Alice M. Hagen fonds

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Alice M. Hagen fonds

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Fonds

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MBMS-43

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Date(s)

  • 1927 - 2002 (Creation)
    Creator
    Hagen, Alice M., 1872-1972

Physical description area

Physical description

5.5 cm of textual records
111 photographs

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Name of creator

(1872-1972)

Biographical history

Alice Mary Egan was born at Halifax in 1872. The daughter of Margaret T. (Kelly) and Lt.-Col. T.J. Egan, she studied china-painting with Bessie Brown in Halifax and also took classes at the Mount Saint Vincent Convent and the Victoria School of Art and Design, receiving her diploma from the latter institution in 1899. She then pursued further ceramic studies in New York. As early as 1898, she began teaching china-painting in Halifax, eventually offering classes at the Victoria School of Art and Design. In 1901, she married John C. Hagen, who had a senior position with a British cable company. Her husband’s work soon required the couple to travel to Europe, enabling Alice to study advanced luster-painting techniques. A few years later, the couple returned to Nova Scotia. Between 1912 and 1919, she joined her husband in Jamaica, where she continued teaching china-painting. Upon her return to Nova Scotia, she established a branch of the Council of the Catholic Women’s League and continued china-painting and experimenting with clays and glazes. In 1930 she studied pottery techniques in England and France. The following year, she and her husband moved to Mahone Bay, where she established a pottery studio and began teaching pottery classes. She also taught elsewhere in the province through the Department of Education. At the same time, she continued her experiments with glazes and local clays, developing her “Scotian pebble” technique and emerging as Nova Scotia’s most renowned artist-potter. Alice Hagen died in 1972. In 1976, a major retrospective of her work was mounted at the Mount Saint Vincent University Art Gallery.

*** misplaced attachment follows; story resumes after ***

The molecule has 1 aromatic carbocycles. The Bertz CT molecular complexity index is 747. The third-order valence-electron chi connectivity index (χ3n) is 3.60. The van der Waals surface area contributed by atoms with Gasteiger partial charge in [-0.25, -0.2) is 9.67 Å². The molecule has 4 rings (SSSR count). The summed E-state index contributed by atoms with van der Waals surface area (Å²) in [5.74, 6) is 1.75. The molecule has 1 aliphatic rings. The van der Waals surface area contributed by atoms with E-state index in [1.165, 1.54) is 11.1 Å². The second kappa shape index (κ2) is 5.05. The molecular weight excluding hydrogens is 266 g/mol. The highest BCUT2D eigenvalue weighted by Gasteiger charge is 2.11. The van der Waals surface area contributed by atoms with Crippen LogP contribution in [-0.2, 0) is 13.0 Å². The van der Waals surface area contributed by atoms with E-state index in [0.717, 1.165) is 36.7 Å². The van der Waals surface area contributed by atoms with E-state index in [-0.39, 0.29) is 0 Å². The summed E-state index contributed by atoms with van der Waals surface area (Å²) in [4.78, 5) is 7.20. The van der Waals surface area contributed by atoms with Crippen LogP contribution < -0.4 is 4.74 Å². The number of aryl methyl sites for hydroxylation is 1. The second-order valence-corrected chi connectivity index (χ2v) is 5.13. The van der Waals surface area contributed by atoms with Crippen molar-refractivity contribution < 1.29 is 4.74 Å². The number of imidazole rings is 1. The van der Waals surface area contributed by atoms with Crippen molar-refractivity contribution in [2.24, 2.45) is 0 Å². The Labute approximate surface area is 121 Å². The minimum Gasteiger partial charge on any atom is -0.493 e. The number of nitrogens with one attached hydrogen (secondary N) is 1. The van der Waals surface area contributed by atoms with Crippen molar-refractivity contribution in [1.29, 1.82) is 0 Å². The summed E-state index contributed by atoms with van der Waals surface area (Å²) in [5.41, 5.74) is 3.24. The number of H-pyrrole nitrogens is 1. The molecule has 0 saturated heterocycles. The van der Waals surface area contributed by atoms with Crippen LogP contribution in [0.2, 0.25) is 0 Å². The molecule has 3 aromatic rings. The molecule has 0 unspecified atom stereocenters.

Custodial history

The records were found in the Mahone Bay Museum’s backlog in 2017 and were processed in 2018. An accrual, consisting of a reference binder assembled by museum staff, was later found in the museum’s backlog and processed in 2019.

Scope and content

Fonds consists of a disassembled scrapbook containing photographs, textual documents, ephemera, and grey literature documenting the artistic career of Alice Hagen. In addition, there are records touching on Hagen’s exhibitions, her study of Native pottery designs, and a Mount Saint Vincent bursary established in her honour. In addition, there is a reference binder, assembled by staff of the Mahone Bay Museum, which includes original photographs, research notes, and photocopies of clippings, articles, exhibition catalogues, and some notes by Hagen.

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